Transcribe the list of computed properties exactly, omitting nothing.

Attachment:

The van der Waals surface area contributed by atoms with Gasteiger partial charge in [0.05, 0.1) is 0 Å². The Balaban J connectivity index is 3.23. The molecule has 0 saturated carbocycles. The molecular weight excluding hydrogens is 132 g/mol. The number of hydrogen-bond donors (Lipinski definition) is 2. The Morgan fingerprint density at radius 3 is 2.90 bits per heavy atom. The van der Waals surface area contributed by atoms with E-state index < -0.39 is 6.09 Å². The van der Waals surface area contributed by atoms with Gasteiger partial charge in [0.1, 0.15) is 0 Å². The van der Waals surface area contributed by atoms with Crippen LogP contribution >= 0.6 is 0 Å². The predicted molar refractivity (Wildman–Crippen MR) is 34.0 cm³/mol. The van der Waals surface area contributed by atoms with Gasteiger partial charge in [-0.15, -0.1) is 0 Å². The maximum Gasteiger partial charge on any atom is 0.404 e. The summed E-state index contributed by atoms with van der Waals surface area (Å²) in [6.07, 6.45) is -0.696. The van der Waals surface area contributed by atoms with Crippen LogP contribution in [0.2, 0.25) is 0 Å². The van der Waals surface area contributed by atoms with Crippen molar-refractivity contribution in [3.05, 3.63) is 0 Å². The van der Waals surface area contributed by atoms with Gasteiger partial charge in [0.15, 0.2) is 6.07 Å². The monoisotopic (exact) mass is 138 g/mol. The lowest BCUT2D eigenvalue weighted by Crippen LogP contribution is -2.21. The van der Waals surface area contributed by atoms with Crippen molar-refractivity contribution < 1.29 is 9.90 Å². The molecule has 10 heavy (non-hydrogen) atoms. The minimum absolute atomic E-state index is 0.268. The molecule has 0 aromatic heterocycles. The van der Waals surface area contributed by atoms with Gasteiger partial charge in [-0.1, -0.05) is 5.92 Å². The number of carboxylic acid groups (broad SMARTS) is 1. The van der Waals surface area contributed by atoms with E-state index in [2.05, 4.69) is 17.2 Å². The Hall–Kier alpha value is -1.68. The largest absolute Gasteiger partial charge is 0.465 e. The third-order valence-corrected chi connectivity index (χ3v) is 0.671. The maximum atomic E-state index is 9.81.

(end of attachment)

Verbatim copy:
The van der Waals surface area contributed by atoms with Gasteiger partial charge in [0.05, 0.1) is 0 Å². The Balaban J connectivity index is 3.23. The molecule has 0 saturated carbocycles. The molecular weight excluding hydrogens is 132 g/mol. The number of hydrogen-bond donors (Lipinski definition) is 2. The Morgan fingerprint density at radius 3 is 2.90 bits per heavy atom. The van der Waals surface area contributed by atoms with E-state index < -0.39 is 6.09 Å². The van der Waals surface area contributed by atoms with Gasteiger partial charge in [0.1, 0.15) is 0 Å². The van der Waals surface area contributed by atoms with Crippen LogP contribution >= 0.6 is 0 Å². The predicted molar refractivity (Wildman–Crippen MR) is 34.0 cm³/mol. The van der Waals surface area contributed by atoms with Gasteiger partial charge in [-0.15, -0.1) is 0 Å². The maximum Gasteiger partial charge on any atom is 0.404 e. The summed E-state index contributed by atoms with van der Waals surface area (Å²) in [6.07, 6.45) is -0.696. The van der Waals surface area contributed by atoms with Crippen LogP contribution in [0.2, 0.25) is 0 Å². The van der Waals surface area contributed by atoms with Crippen molar-refractivity contribution in [3.05, 3.63) is 0 Å². The van der Waals surface area contributed by atoms with Gasteiger partial charge in [0.15, 0.2) is 6.07 Å². The monoisotopic (exact) mass is 138 g/mol. The lowest BCUT2D eigenvalue weighted by Crippen LogP contribution is -2.21. The van der Waals surface area contributed by atoms with Crippen molar-refractivity contribution < 1.29 is 9.90 Å². The molecule has 10 heavy (non-hydrogen) atoms. The minimum absolute atomic E-state index is 0.268. The molecule has 0 aromatic heterocycles. The van der Waals surface area contributed by atoms with Gasteiger partial charge in [-0.1, -0.05) is 5.92 Å². The number of carboxylic acid groups (broad SMARTS) is 1. The van der Waals surface area contributed by atoms with E-state index in [2.05, 4.69) is 17.2 Å². The Hall–Kier alpha value is -1.68. The largest absolute Gasteiger partial charge is 0.465 e. The third-order valence-corrected chi connectivity index (χ3v) is 0.671. The maximum atomic E-state index is 9.81.